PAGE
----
When you have asked for fortune and good luck with your lucky coin, return it here!

This is a casual and fun way to explore Oguni town! And who knows, if you’re lucky you might hit the jackpot on the lottery the next day!

Kodama Liquor Store
Telephone: 0967-46-2003

Lastly, we will visit what I believe is the most powerful spot among power spots.

Kamishikimi Kumano Imasu Shrine

This shrine that is believed to have roots more than 1500 years back in time is best described as otherworldly. The long winding staircase (sando) of over 200 steps, lined by over 100 stone lanterns lures you deeper and deeper into a thick moss-covered forest.

Regardless of what time or season you come, Kamishikimi is sure to be breathtaking and fascinating. It’s almost slightly spooky how the forest suddenly cuts out all surrounding sounds as you venture further and further into the unknown.

When you reach the main building, don’t make the mistake of heading back, the true power of this place lies further beyond.
Beyond the main shrine building, there is a pathway. Keep trekking for just a little bit longer and you will come upon the reason why the people of the past could feel the presence of godly powers here.

This is Ugetoiwa.
Ugetoiwa is a humongous rock with a large wind hole that sits on the top of the mountain. According to the legend, the pioneer god of Aso, yes the one we spoke of earlier, was practicing his bow skills and forced his servant to fetch each arrow, one at the time. Understandably, the servant grew tired of this endless running back and forth and in frustration, he gripped the arrow he was supposed to fetch between his toes and threw it back. The pioneer god of Aso became so infuriated at this that he started to use his servant as a new practice target. The scared servant ran for his life but soon arrived at the still intact Ugetoiwa. In sheer desperation, he kicked the large boulder with all his might and to his surprise, he managed to kick a big hole in the boulder through where he could escape.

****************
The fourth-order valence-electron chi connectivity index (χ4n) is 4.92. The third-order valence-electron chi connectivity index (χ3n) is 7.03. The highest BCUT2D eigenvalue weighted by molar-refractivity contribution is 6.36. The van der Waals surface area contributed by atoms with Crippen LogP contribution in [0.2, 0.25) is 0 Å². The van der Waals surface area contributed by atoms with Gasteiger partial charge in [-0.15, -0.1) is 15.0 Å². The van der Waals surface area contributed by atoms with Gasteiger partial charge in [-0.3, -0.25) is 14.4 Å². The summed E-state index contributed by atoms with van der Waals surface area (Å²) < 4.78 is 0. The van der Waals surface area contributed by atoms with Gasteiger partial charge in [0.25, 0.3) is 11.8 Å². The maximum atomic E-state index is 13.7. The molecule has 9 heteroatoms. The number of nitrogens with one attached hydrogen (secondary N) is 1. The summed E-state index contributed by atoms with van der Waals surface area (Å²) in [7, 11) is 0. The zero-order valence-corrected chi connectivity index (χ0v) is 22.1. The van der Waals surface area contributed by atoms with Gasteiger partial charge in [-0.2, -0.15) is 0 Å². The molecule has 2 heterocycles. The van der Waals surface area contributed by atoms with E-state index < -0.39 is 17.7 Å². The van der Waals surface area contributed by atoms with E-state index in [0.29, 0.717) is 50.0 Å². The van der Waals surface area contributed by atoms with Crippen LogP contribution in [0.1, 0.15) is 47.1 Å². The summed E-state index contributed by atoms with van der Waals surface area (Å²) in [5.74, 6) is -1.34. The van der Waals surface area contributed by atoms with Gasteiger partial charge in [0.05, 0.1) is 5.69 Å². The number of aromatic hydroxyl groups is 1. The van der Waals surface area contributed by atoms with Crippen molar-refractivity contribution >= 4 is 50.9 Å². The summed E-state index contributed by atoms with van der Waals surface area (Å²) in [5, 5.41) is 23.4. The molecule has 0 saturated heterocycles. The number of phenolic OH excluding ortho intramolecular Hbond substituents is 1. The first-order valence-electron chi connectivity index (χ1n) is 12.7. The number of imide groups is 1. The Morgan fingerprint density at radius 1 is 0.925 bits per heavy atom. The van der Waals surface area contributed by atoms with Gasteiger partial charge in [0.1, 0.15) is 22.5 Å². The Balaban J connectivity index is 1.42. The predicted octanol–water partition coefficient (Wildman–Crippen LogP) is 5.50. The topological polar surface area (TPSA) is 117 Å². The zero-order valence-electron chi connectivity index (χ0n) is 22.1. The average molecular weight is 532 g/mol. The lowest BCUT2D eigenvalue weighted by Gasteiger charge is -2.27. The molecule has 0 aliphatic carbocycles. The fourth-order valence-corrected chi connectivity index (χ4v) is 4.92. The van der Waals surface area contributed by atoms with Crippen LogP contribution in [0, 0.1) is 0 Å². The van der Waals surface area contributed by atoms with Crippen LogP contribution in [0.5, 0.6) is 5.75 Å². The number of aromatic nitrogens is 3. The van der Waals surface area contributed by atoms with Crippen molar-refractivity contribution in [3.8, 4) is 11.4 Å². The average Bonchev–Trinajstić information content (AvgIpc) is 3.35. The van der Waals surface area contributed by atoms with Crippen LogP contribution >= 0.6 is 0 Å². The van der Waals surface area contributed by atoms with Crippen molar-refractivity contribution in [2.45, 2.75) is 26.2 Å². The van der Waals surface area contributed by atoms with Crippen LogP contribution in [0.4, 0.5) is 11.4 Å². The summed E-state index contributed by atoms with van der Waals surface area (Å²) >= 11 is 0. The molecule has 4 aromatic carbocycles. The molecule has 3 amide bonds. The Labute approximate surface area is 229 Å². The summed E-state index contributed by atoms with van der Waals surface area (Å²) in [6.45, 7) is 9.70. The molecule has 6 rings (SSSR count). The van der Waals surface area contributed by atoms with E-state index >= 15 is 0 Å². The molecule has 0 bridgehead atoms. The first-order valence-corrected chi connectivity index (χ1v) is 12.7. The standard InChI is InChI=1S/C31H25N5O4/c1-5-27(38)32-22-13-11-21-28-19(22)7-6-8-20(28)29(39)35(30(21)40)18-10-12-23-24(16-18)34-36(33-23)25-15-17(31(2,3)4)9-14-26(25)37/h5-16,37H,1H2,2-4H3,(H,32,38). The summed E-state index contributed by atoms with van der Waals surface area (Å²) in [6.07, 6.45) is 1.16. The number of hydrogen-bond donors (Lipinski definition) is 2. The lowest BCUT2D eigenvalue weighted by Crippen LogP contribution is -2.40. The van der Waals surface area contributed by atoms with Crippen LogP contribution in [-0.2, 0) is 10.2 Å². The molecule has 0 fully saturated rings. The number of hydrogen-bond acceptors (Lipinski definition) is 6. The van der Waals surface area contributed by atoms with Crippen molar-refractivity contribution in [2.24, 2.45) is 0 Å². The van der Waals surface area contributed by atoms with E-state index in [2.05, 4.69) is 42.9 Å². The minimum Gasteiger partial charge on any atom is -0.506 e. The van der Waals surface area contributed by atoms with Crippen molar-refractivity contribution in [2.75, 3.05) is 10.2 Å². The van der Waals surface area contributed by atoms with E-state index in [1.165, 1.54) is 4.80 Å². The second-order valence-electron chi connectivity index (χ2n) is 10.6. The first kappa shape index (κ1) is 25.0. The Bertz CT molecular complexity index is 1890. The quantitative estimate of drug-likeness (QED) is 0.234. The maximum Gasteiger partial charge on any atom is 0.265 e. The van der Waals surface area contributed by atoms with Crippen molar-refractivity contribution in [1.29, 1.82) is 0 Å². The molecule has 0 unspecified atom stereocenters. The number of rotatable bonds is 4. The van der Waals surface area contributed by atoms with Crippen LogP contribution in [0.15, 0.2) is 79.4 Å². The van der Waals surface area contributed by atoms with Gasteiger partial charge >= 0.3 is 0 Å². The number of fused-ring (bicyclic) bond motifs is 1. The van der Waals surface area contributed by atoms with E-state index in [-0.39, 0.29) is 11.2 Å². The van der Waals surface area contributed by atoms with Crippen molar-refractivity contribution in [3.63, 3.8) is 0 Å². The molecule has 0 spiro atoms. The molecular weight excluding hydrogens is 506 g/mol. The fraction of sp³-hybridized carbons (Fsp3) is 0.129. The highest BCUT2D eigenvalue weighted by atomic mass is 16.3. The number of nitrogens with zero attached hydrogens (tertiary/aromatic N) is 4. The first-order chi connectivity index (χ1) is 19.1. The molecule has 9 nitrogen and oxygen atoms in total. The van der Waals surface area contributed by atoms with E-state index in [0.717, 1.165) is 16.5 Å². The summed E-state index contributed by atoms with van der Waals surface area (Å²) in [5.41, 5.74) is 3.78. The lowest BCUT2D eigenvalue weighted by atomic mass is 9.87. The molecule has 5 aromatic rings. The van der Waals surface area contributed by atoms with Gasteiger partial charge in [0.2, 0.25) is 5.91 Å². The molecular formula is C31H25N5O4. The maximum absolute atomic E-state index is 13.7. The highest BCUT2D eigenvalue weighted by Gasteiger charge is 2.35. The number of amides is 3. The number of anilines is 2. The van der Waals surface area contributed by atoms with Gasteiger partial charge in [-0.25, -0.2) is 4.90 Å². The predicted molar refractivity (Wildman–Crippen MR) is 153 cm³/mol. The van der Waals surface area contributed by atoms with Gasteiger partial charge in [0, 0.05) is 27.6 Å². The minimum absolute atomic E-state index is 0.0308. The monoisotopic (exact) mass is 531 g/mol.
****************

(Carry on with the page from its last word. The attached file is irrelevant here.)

Through this legend, this place is also known to help people as they face great challenges.

In my opinion, this is without a doubt one of the top 3 shrines that you must visit! And I lived for two years in Kyoto so I’ve seen my fair share of shrines. Kamishikimi Kumano Imasu Shrine is definitely one of a kind!

Kamishikimi Kumano Imasu Shrine
Telephone: 0967-62-1111
Website: http://takaramori.com/en/spot/kanko_detail.cgi?up_spofo1=1013

Call it superstition, call it fate, but for me, I love the spiritual side of Japanese culture and society. Even if you don’t believe in power spots, these places reflect a deep respect and virtue for nature that has been central in the Japanese values since ancient times. Many people might hear “power spots” or “some stones on a hill” and disregard them, but many of these places are true hidden gems and often feature some astonishing natural phenomenon that is sure to blow you away.
This is a part of Japanese culture that you shouldn’t be afraid to dip your toes in! And why not start right here in Aso?